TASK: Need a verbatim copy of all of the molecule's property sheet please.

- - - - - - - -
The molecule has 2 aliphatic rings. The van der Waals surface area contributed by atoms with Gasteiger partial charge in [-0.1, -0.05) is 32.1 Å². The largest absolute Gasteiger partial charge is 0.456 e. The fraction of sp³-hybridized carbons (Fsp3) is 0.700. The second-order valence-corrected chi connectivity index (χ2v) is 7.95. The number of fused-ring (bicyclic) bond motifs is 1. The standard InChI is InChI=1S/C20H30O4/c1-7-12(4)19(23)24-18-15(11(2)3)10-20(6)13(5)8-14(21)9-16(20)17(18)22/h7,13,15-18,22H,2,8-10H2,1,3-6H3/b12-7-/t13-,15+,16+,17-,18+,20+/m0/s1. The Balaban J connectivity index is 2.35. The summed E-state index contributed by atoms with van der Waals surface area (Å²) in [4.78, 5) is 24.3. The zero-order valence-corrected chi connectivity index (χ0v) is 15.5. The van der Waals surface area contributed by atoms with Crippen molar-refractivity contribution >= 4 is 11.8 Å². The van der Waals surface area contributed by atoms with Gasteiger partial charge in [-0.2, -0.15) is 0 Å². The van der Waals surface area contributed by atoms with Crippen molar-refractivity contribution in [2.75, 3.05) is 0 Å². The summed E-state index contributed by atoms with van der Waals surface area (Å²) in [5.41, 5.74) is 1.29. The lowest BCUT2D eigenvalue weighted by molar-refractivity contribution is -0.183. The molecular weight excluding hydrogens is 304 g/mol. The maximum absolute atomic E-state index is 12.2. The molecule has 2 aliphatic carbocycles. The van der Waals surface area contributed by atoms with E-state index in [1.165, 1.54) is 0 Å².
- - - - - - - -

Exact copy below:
The molecule has 2 aliphatic rings. The van der Waals surface area contributed by atoms with Gasteiger partial charge in [-0.1, -0.05) is 32.1 Å². The largest absolute Gasteiger partial charge is 0.456 e. The fraction of sp³-hybridized carbons (Fsp3) is 0.700. The second-order valence-corrected chi connectivity index (χ2v) is 7.95. The number of fused-ring (bicyclic) bond motifs is 1. The standard InChI is InChI=1S/C20H30O4/c1-7-12(4)19(23)24-18-15(11(2)3)10-20(6)13(5)8-14(21)9-16(20)17(18)22/h7,13,15-18,22H,2,8-10H2,1,3-6H3/b12-7-/t13-,15+,16+,17-,18+,20+/m0/s1. The Balaban J connectivity index is 2.35. The summed E-state index contributed by atoms with van der Waals surface area (Å²) in [4.78, 5) is 24.3. The zero-order valence-corrected chi connectivity index (χ0v) is 15.5. The van der Waals surface area contributed by atoms with Crippen molar-refractivity contribution >= 4 is 11.8 Å². The van der Waals surface area contributed by atoms with Gasteiger partial charge in [-0.2, -0.15) is 0 Å². The van der Waals surface area contributed by atoms with Crippen molar-refractivity contribution in [2.75, 3.05) is 0 Å². The summed E-state index contributed by atoms with van der Waals surface area (Å²) in [5.41, 5.74) is 1.29. The lowest BCUT2D eigenvalue weighted by molar-refractivity contribution is -0.183. The molecular weight excluding hydrogens is 304 g/mol. The maximum absolute atomic E-state index is 12.2. The molecule has 2 aliphatic carbocycles. The van der Waals surface area contributed by atoms with E-state index in [1.165, 1.54) is 0 Å².